Tuesday, July 7, 2009

'Alternative' festival needs to practice what it promotes

The rutted dirt driveway seemed to go on forever and we shifted uncomfortably on our hay-bale seats as a man on a tractor pulled the makeshift shuttle up the road. Uncomfortably jostled by ruts in the roadway, I was relieved to disembark at journey's end.

We arrived at the Rainbow Bridge Festival during the midday heat. A stage occupied a field that was ringed with vendors' tents. The event was between acts and a stage crew was setting up for whomever was next to perform.

Within moments of our arrival, we saw people we knew from our church. A short while later, we greeted radio announcers from KPFZ 88.1 FM.

There were few of us present but among those who were, there appeared to be many common values. We congregated in what shade we could find beneath the sparse cover provided by some trees.

Back at work I compared impressions with photographer Bob Minenna, who had taken photographs during the night before when things had been much livelier. Live music, keynote speakers and hands-on explorations in sustainable technologies were included in the three-day event.

Bob told me that organizers have begun planning for next year's event.

I hope so; something like this could be an asset to Lake County. The organizers deserve a lot of credit for taking on this responsibility, particularly for the goals  in its mission statement: ecological restoration and planet-wide land stewardship. You can read more about the event at www.rainbowbridgefest.com.

Along with its emphasis on "green" technology, healthy life choices and renewable energy, this event could also showcase Lake County's natural beauty. I genuinely hope that it improves with each successive year.

But despite its emphasis upon sustainable alternatives, I am concerned that this event may contribute to an ecological deficit, due to its reliance upon unsustainable technologies.

To begin with, the nearest bus route, along Highway 20 between Lakeport and Ukiah, was approximately two miles  from the site. Assuming that passengers could safely board and disembark at the Bachelor Valley Road turnoff, they would face a considerable trek in the midday summer heat. Which meant that traveling by car was the only option available for feasibly reaching this event.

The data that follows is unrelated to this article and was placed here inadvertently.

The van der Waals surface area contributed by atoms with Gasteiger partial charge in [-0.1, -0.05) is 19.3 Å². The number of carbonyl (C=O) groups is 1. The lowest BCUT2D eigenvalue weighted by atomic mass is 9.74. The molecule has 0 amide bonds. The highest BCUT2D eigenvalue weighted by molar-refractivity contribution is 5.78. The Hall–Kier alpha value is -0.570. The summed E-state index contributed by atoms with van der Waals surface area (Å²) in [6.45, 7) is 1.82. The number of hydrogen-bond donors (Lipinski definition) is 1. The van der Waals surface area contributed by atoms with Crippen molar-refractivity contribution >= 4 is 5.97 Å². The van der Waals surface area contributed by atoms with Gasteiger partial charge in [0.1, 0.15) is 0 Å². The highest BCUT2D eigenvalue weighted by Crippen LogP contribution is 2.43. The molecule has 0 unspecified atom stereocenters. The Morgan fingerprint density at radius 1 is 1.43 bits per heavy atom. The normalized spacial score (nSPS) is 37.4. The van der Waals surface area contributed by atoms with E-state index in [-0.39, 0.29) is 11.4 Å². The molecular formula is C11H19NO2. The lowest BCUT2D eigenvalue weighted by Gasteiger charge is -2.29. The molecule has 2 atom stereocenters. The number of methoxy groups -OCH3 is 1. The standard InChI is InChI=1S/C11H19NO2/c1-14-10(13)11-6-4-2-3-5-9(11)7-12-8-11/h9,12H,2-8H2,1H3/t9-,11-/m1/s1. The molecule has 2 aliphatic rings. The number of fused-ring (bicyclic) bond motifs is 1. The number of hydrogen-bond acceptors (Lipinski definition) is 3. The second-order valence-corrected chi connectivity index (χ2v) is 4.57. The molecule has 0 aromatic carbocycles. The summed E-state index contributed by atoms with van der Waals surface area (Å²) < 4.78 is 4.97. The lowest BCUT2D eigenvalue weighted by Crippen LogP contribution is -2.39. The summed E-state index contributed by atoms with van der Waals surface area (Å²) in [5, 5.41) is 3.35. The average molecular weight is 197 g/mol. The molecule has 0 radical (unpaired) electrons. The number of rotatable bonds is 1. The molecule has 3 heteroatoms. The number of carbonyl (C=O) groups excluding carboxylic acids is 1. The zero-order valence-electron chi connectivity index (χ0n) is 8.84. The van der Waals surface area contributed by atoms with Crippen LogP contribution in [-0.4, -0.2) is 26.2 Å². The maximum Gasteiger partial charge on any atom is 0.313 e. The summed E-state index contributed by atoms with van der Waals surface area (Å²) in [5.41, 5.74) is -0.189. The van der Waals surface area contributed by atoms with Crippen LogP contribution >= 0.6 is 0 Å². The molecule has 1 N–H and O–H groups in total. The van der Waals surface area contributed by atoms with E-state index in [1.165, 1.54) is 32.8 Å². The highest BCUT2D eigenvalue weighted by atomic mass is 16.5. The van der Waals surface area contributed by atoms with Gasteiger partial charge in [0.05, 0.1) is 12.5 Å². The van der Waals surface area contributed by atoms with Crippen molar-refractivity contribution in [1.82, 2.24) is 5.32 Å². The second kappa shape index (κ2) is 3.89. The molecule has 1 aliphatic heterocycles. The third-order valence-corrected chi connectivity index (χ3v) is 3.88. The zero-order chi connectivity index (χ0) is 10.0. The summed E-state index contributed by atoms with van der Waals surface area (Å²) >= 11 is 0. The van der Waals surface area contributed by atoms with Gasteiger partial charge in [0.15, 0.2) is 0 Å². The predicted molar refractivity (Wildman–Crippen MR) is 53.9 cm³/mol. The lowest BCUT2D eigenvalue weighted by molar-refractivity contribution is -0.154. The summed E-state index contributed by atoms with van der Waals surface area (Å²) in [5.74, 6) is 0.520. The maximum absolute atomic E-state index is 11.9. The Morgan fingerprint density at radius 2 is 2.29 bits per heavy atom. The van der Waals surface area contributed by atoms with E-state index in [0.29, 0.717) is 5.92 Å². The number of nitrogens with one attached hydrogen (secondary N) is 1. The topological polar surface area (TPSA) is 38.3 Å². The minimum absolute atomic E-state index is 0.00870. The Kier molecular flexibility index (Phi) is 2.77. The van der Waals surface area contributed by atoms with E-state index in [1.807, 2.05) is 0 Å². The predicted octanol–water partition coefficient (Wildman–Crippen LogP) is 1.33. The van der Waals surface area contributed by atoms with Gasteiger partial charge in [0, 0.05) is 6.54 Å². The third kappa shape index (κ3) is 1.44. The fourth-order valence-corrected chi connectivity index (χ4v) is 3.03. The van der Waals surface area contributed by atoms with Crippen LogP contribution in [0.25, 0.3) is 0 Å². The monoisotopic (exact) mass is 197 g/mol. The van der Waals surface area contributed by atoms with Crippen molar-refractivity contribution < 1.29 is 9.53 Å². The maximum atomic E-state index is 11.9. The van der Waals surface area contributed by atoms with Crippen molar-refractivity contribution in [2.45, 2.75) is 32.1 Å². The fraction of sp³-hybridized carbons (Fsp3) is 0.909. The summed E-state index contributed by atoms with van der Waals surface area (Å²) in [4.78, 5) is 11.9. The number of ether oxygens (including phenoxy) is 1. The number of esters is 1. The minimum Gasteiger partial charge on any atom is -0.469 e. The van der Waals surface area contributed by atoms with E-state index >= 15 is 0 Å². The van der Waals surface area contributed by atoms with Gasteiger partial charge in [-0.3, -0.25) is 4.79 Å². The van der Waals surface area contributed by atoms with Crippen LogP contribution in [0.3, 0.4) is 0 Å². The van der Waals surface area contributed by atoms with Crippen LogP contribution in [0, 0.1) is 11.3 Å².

Web site publicity made no mention of  alternatives to auto travel. No word about Lake Transit or any neighboring bus connections. No ride-share message board. Only an invitation on the home page to "Click here for driving directions."

Once visitors arrived at the check-in tent (one mile down Bachelor Valley Road), they faced nearly another mile's walk up the steep dirt driveway unless they rode on the tractor-pulled shuttle.

In order to combat the dust that was raised by the dirt-road traffic, a water truck traveled back and forth along the length of the mile-long driveway, dousing it and each shoulder of the roadway.

Bob told me the water was non-potable, meaning it wasn't suitable to drink. It seems frivolous enough to me, however, that in the middle of a drought, even non-potable water should be spilled on a dirt roadway. If the water truck's capacity was 2,000 gallons, that was 2,000 less gallons available to water community gardens.

The Pittsburg Post-Gazette calculated that a 9-ounce bottle of spring water, at $1.49, would cost $21 a gallon ("The pumped up price of water," www.post-gazette.com/). Would that water have been so cavalierly wasted if it had cost $21 per gallon to fill the water truck?

I learned from Bob that there had been challenges to hosting this event, including a last-minute scramble for a site. Next year's event, however, will have the luxury of year-long planning. I hope as its organizers move forward, they will implement practical alternatives rather than again structuring the event to inescapably depend upon the unsustainable technologies that it proposes alternatives to.

Published July 7, 2009 in the Lake County Record-Bee

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